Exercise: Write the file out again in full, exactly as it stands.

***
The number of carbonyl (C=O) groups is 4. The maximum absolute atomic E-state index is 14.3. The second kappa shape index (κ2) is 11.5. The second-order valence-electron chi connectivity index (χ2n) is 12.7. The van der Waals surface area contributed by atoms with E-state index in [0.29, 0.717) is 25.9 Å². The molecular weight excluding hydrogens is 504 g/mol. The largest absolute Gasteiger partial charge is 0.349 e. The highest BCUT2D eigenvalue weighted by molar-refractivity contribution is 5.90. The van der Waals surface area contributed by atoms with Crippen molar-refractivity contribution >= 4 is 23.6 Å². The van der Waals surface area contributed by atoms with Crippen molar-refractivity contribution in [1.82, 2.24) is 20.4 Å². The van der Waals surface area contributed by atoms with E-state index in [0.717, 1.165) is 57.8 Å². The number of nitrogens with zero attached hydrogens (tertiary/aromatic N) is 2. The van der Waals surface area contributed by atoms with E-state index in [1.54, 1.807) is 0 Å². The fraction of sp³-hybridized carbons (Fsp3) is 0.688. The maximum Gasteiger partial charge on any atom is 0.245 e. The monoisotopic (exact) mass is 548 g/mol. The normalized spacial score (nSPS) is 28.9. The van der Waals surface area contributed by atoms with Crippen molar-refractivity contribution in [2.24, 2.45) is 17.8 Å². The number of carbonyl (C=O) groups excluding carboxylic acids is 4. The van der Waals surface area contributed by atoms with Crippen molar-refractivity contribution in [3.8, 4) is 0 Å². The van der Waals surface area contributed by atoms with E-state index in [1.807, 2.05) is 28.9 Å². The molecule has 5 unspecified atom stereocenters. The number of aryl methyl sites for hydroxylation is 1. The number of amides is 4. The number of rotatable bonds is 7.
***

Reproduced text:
The number of carbonyl (C=O) groups is 4. The maximum absolute atomic E-state index is 14.3. The second kappa shape index (κ2) is 11.5. The second-order valence-electron chi connectivity index (χ2n) is 12.7. The van der Waals surface area contributed by atoms with E-state index in [0.29, 0.717) is 25.9 Å². The molecular weight excluding hydrogens is 504 g/mol. The largest absolute Gasteiger partial charge is 0.349 e. The highest BCUT2D eigenvalue weighted by molar-refractivity contribution is 5.90. The van der Waals surface area contributed by atoms with Crippen molar-refractivity contribution >= 4 is 23.6 Å². The van der Waals surface area contributed by atoms with Crippen molar-refractivity contribution in [1.82, 2.24) is 20.4 Å². The van der Waals surface area contributed by atoms with E-state index in [0.717, 1.165) is 57.8 Å². The number of nitrogens with zero attached hydrogens (tertiary/aromatic N) is 2. The van der Waals surface area contributed by atoms with E-state index in [1.54, 1.807) is 0 Å². The fraction of sp³-hybridized carbons (Fsp3) is 0.688. The maximum Gasteiger partial charge on any atom is 0.245 e. The monoisotopic (exact) mass is 548 g/mol. The normalized spacial score (nSPS) is 28.9. The van der Waals surface area contributed by atoms with Crippen molar-refractivity contribution in [2.24, 2.45) is 17.8 Å². The number of carbonyl (C=O) groups excluding carboxylic acids is 4. The van der Waals surface area contributed by atoms with Crippen molar-refractivity contribution in [3.8, 4) is 0 Å². The van der Waals surface area contributed by atoms with E-state index in [1.807, 2.05) is 28.9 Å². The molecule has 5 unspecified atom stereocenters. The number of aryl methyl sites for hydroxylation is 1. The number of amides is 4. The number of rotatable bonds is 7.